“Coleoid cephalopods have complex multicellular organs which they use to change colour rapidly. This is most notable in brightly coloured squid, cuttlefish and octopuses. Each chromatophore unit is composed of a single chromatophore cell and numerous muscle, nerve, glial and sheath cells. Inside the chromatophore cell, pigment granules are enclosed in an elastic sac, called the cytoelastic sacculus. To change colour the animal distorts the sacculus form or size by muscular contraction, changing itstranslucency, reflectivity or opacity. This differs from the mechanism used in fish, amphibians and reptiles, in that the shape of the sacculus is being changed rather than a translocation of pigment vesicles within the cell. However a similar effect is achieved.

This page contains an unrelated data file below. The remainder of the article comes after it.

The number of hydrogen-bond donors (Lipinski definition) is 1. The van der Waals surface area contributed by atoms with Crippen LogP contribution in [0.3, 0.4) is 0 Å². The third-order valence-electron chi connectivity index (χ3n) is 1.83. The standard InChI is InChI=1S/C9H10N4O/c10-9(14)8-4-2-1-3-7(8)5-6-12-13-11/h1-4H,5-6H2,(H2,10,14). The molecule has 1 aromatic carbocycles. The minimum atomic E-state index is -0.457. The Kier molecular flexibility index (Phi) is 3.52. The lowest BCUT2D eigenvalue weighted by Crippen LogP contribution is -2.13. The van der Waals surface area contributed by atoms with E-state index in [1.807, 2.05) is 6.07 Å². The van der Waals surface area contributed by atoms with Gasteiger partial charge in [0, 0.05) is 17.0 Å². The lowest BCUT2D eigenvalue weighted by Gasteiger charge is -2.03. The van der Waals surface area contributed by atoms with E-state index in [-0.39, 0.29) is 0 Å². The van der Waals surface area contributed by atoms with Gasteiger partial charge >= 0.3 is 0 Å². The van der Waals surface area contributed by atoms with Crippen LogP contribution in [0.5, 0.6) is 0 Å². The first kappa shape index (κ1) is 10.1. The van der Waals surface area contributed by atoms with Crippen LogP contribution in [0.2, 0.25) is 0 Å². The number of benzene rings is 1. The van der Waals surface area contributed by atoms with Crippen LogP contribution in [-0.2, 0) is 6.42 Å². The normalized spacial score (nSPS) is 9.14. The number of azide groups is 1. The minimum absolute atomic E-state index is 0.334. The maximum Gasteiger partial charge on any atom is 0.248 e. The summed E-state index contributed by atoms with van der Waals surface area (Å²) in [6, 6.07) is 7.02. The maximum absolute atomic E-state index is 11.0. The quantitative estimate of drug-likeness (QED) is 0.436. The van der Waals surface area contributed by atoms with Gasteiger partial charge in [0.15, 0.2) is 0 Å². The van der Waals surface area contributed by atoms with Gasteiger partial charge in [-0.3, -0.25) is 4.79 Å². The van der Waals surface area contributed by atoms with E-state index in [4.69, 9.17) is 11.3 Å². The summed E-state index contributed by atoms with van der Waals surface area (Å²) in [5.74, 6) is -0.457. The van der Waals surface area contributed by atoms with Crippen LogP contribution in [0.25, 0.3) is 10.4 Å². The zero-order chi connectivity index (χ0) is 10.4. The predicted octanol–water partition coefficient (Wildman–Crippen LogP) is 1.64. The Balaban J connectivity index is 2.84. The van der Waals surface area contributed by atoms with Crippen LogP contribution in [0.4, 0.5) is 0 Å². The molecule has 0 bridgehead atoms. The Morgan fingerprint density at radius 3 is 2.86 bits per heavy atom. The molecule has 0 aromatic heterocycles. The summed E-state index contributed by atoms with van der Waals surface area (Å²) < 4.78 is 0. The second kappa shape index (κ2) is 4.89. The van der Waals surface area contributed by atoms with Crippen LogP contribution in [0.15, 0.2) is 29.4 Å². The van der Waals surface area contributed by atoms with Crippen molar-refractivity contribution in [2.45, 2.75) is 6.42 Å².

Octopuses can operate chromatophores in complex, wavelike chromatic displays, resulting in a variety of rapidly changing colour schemes. The nerves that operate the chromatophores are thought to be positioned in the brain in a pattern similar to that of the chromatophores they each control. This means the pattern of colour change matches the pattern of neuronal activation. This may explain why, as the neurons are activated one after another, the colour change occurs in waves. Like chameleons, cephalopods use physiological colour change for social interaction. They are also among the most skilled at background adaptation, having the ability to match both the colour and the texture of their local environment with remarkable accuracy.”